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Sloche - J'un oeil CD (album) cover




Jazz Rock/Fusion

4.28 | 210 ratings

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4 stars Inventive and Diverse

A number of great progressive bands came out of the francophone scene in 1970s Canada, often with names that evoked the wonders of interacting with our natural environment, for example 'Maneige' (my snow), 'Cano' (which sounds like canoe in French), 'Garolou' (which sort of translates as wolf guys), and here 'Sloche' (ie Slush in English ' the melting snow and ice often mixed with dirt we have to walk through every winter). Sloche only released two albums, and unlike the other bands I just mentioned, has a progressive fusion orientation. But I would not really characterize them as playing jazz fusion, especially on this album. Indeed, this is pretty diverse music, shifting among quiet piano parts and RPI baroque-ish segments, through synth-laden Tangerine electronica, Zappa-like RIO interludes, 70s funk, Canterbury-esque keyboard solos, bluesy electric guitar solos, Gentle Giant-like quirky parts, and ELP-like organ themes, all wrapped within an easily identifiable 70s francoprog sound. This album, their first, is also the more rock-oriented of the two, with vocals on every track (although the vocals are pretty sparse, and on the last track are only in the form of background choir). After multiple listens, I prefer this first album to their second album 'Stadacon', as I think it is more musical and fits together better than that album (I will post my review of that in a second). Every track here on the first album is great, musical, and completely distinct. I still enjoy listening to this album all the way through after years of listens. The first track 'C'Pas Fin Du Monde' (in English 'It is not the end of the world') starts off the album in a great way with some compelling synth-washes before introducing the main themes of the album and the vocals. The second and longest track, 'Le Kar'me D'Eros', begins with three minutes of excellent unaccompanied acoustic piano that is very nice. I also like the looser guitar and organ solos in the middle of this track. The third track, 'J'Un Oeil' ('I'm an Eye' in English), is a short and more typical francoprog rock tune, but quite musical. The fourth track 'Alg'brique', moves between quiet and thoughtful introspective jazzy sections, complex Zappa-like interludes, and quirky 70s funk with a silly 'strudel ping' vocal. I really like the second half of this piece ' reminds me of Roxy-era Zappa. The last track 'Potage aux herbes douteuses' wraps up the album very well, with both some faster odd-signature playing and a nice choir vocal. This is one of the often-overlooked gems of the 70s Quebec scene, and one I still listen to often. I give this 8.3 out of 10 on my 10-point scale, which translates to 4 PA stars.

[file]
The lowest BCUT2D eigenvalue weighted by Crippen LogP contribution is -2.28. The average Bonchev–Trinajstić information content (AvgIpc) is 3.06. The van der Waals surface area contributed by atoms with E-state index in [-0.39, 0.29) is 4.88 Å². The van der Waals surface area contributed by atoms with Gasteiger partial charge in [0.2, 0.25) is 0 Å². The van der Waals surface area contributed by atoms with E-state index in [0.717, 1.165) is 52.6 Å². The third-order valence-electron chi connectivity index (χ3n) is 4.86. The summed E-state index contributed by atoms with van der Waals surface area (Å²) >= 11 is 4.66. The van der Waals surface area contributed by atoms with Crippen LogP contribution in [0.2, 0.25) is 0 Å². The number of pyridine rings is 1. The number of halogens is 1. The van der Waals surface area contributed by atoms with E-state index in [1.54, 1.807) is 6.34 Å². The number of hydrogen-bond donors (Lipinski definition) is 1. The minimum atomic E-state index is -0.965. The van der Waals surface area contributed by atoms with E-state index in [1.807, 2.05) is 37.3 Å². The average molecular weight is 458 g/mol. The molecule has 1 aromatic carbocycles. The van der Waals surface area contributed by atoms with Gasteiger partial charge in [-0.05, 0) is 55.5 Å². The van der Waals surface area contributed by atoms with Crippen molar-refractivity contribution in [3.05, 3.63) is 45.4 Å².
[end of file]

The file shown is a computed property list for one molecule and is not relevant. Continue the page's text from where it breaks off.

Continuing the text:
Walkscore | 4/5 |


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